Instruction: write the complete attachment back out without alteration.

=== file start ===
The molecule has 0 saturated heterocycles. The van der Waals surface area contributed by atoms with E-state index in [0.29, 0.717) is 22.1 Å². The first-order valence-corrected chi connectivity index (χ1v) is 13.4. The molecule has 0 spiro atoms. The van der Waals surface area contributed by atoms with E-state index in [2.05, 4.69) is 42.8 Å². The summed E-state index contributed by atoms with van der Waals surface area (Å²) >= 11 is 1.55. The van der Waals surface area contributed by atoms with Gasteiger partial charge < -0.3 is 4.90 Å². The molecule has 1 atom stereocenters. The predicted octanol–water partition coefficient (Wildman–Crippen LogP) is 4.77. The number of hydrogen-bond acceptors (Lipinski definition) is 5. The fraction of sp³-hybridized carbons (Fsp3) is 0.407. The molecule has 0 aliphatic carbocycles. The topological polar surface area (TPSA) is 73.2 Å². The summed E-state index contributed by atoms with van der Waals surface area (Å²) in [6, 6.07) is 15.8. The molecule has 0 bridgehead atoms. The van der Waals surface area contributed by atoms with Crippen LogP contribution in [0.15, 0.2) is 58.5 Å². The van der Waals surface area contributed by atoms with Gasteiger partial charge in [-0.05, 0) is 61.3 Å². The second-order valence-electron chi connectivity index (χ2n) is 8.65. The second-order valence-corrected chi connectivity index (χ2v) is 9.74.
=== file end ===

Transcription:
The molecule has 0 saturated heterocycles. The van der Waals surface area contributed by atoms with E-state index in [0.29, 0.717) is 22.1 Å². The first-order valence-corrected chi connectivity index (χ1v) is 13.4. The molecule has 0 spiro atoms. The van der Waals surface area contributed by atoms with E-state index in [2.05, 4.69) is 42.8 Å². The summed E-state index contributed by atoms with van der Waals surface area (Å²) >= 11 is 1.55. The van der Waals surface area contributed by atoms with Gasteiger partial charge < -0.3 is 4.90 Å². The molecule has 1 atom stereocenters. The predicted octanol–water partition coefficient (Wildman–Crippen LogP) is 4.77. The number of hydrogen-bond acceptors (Lipinski definition) is 5. The fraction of sp³-hybridized carbons (Fsp3) is 0.407. The molecule has 0 aliphatic carbocycles. The topological polar surface area (TPSA) is 73.2 Å². The summed E-state index contributed by atoms with van der Waals surface area (Å²) in [6, 6.07) is 15.8. The molecule has 0 bridgehead atoms. The van der Waals surface area contributed by atoms with Crippen LogP contribution in [0.15, 0.2) is 58.5 Å². The van der Waals surface area contributed by atoms with Gasteiger partial charge in [-0.05, 0) is 61.3 Å². The second-order valence-electron chi connectivity index (χ2n) is 8.65. The second-order valence-corrected chi connectivity index (χ2v) is 9.74.